Social media and its impact on mental health is a topic that we’ve covered before on our blog.
The link between the two is – in our opinion – beyond question.
On this, not everyone is in agreement.
Indeed, certain studies have concluded that time spent on Facebook, Twitter and Instagram does not have a negative effect on children and teenagers.
Yet despite such reports and their findings, our conviction here remains intact.
That being the case, we’re pleased to endorse the latest research, carried out in the United States, that has suggested that ‘teenagers who spend more than three hours a day on social media may double the risk of mental health problems’ (Daily Telegraph, September 11, 2019).
Carried out at the Johns Hopkins Bloomberg School of Public Health in Maryland, researchers studied a large sample of more than 6,000 young people aged between 12 and 15.
That those who spent the longest using social media were the likeliest to report issues such as depression, loneliness and anxiety, as well as increased aggression and anti-social behaviour.
Here at CPUK, this comes as no great surprise.
Yet in adding to the mounting evidence that social media use and mental health issues are intertwined, it’s another important exhibit that adds even more weight to our case.
Just over 12 months ago, we wrote about research published in the journal Psychological Medicine that discovered that the number of children and young people reporting a ‘long-standing mental health condition’ had soared amongst a generation brought up with the internet.
Prior to this – as far back as 2014 – we discussed a ‘hidden epidemic’, based upon a Commons Health Select Committee report, that noted that ‘EVERY hour adolescents spend online threatens to damage their emotional state’.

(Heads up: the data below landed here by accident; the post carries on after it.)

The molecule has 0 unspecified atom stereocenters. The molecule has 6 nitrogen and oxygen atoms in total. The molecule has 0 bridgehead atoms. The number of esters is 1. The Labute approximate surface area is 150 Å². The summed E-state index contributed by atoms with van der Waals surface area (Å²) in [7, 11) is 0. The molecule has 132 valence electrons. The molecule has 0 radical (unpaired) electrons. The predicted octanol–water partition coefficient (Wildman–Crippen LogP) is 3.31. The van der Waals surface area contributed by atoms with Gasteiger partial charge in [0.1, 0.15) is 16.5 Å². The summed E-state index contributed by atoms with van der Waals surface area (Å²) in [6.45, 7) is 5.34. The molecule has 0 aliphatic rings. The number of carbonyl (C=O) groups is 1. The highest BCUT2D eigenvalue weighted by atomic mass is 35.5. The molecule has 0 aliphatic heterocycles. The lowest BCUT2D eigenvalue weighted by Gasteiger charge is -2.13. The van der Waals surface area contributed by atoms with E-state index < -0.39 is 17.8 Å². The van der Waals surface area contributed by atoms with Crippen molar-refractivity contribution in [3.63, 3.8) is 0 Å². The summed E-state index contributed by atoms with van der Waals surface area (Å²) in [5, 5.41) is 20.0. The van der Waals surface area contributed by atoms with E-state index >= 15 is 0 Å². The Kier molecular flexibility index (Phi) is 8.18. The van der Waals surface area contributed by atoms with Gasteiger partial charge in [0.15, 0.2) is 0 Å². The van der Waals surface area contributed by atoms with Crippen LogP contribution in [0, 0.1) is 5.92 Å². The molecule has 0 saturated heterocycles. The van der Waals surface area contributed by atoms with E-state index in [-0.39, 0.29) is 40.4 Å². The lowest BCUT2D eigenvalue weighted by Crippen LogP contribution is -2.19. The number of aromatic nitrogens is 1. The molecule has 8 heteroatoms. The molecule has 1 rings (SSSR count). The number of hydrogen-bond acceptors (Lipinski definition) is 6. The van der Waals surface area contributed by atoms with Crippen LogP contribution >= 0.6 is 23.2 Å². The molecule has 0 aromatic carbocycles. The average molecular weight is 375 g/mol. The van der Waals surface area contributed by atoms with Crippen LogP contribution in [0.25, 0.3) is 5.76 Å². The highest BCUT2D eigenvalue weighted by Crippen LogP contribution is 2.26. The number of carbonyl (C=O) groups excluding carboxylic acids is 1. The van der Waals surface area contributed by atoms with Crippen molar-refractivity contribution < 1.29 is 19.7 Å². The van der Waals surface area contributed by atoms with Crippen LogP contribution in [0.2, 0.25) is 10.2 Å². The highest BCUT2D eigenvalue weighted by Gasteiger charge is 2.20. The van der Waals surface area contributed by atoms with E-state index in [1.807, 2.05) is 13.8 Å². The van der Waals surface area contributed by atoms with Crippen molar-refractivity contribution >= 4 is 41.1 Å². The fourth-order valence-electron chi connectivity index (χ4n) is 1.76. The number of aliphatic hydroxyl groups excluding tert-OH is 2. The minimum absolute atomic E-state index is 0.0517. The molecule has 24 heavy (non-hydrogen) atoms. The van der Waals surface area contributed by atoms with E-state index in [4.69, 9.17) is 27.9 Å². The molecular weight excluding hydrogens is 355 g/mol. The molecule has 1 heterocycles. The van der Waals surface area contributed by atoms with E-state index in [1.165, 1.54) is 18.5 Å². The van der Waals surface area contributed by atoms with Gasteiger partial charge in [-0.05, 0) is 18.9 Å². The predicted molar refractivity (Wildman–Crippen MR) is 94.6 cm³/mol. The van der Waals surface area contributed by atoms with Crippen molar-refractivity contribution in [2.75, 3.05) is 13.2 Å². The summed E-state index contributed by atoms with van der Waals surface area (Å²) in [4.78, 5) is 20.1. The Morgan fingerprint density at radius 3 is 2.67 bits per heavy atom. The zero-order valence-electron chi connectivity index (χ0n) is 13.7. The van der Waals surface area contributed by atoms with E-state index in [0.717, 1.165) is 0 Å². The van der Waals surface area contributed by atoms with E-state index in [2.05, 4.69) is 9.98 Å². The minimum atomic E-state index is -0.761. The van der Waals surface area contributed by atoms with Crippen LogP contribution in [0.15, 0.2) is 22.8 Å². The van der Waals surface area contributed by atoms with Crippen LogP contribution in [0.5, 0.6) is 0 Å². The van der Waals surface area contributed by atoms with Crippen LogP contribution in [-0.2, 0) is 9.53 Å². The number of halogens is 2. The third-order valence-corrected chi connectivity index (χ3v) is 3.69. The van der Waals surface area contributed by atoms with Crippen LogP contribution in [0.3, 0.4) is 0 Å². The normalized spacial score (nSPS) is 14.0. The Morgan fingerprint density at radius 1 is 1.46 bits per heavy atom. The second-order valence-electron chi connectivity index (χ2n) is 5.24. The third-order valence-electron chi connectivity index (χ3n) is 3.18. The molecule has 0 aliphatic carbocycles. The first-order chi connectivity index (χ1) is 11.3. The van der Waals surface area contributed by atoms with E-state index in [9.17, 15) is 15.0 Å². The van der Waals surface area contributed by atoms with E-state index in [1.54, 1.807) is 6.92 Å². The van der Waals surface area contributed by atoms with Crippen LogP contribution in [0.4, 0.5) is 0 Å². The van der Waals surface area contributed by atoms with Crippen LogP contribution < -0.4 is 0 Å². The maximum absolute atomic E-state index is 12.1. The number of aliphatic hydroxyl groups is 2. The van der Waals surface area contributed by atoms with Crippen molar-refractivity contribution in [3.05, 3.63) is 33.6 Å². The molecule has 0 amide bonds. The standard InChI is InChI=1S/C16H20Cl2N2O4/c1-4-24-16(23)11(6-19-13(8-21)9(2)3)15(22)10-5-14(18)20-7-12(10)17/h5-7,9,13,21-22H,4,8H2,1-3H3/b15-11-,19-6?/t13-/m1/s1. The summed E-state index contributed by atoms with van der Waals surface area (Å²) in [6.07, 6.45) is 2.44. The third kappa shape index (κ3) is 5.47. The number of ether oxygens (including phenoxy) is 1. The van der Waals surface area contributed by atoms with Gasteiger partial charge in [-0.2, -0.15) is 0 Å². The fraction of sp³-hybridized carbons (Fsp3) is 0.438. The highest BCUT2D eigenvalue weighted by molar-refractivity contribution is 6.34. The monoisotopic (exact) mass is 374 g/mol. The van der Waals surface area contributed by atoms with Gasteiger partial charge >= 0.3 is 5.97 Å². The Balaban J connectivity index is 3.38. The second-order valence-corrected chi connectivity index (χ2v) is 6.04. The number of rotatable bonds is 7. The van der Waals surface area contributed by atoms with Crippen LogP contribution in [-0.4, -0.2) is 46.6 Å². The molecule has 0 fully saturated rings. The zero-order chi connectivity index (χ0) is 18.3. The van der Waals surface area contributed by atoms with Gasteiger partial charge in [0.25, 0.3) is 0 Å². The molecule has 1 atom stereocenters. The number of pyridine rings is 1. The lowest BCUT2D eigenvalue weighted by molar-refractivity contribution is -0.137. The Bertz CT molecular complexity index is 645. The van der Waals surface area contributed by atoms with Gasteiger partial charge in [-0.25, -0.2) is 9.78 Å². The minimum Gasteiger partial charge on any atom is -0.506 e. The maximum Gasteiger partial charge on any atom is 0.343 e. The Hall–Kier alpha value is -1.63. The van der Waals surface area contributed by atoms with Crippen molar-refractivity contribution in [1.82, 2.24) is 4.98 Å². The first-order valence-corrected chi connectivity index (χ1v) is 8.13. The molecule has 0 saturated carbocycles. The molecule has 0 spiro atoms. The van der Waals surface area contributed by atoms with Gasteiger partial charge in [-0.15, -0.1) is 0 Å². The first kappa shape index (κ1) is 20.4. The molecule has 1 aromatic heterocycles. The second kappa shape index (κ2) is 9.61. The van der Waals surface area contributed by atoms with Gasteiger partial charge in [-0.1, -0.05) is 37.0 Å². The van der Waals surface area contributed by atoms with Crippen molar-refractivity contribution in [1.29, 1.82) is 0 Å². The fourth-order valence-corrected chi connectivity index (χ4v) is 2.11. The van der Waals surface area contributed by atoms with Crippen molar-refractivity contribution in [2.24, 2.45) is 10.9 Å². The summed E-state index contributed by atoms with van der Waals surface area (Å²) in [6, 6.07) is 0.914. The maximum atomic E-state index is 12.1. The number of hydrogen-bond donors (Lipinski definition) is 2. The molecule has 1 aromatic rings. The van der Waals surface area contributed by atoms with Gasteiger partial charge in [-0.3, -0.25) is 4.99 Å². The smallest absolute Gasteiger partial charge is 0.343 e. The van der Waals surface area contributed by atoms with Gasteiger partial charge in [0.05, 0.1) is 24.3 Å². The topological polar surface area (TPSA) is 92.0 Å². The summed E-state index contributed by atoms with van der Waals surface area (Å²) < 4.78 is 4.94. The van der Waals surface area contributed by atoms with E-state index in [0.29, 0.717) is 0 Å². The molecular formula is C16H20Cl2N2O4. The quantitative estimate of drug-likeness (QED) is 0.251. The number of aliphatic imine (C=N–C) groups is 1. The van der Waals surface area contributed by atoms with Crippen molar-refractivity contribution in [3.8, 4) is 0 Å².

Our conviction – that time spent online and using social media does have a negative effect on children and teenagers – is based in part, upon clinical experience, and the cases presented to us here at CPUK.
Yet it is more than that. Beyond what we see with our own eyes are an ever growing number of respected and legitimate articles, studies and publications – all reaching the same conclusion, and all backing up our experience.
That there is a link. That social media isn’t healthy. That mental health can suffer and that all the issues noted above (depression, anxiety, loneliness, aggression and behavioural problems – as well as self-harm, eating disorders, body image troubles and more) are becoming more and more prevalent as technology becomes more and more pervasive.
The latest research, published in the journal JAMA Psychology, goes further than previous studies, factoring in mental health difficulties experienced by those in question during a 12-month period prior to being asked about their social media use.
“A major strength of this study . . . is that the researchers took into account mental health problems the young people already had a year prior to the measurement of social media use,’ Dr Rina Dutta, senior clinical lecturer at King’s College London, told The Telegraph.‘This largely overcomes the ‘what came first – mental health problem or high social media use?’ question.”
In presenting findings that we believe are highly significant, Kira Riehm, the lead author, said “Many existing studies have found a link between digital or social use and adolescent health, but few look at this association across time. We cannot conclude that social media causes mental health problems, but we do think that less time on social media may be better for teens’ health.”
This last line is, for us, the main takeaway.
Because social media is here to stay. Because young people are going to use it. Because it can lead to mental health issues. Because it can be managed, with a little common sense and some proper ground rules, safeguards and limits.
Does YOUR child spend time online?
Concerned that time spent on social media and mental health problems are linked?
Not sure how to access help and support, or where to turn?
Please take the above into account, see previous posts on our blog for further discussion, and do contact us if this is something you wish to talk about further.
Social media does have a negative impact on children and teenagers…
The less time spent online the better.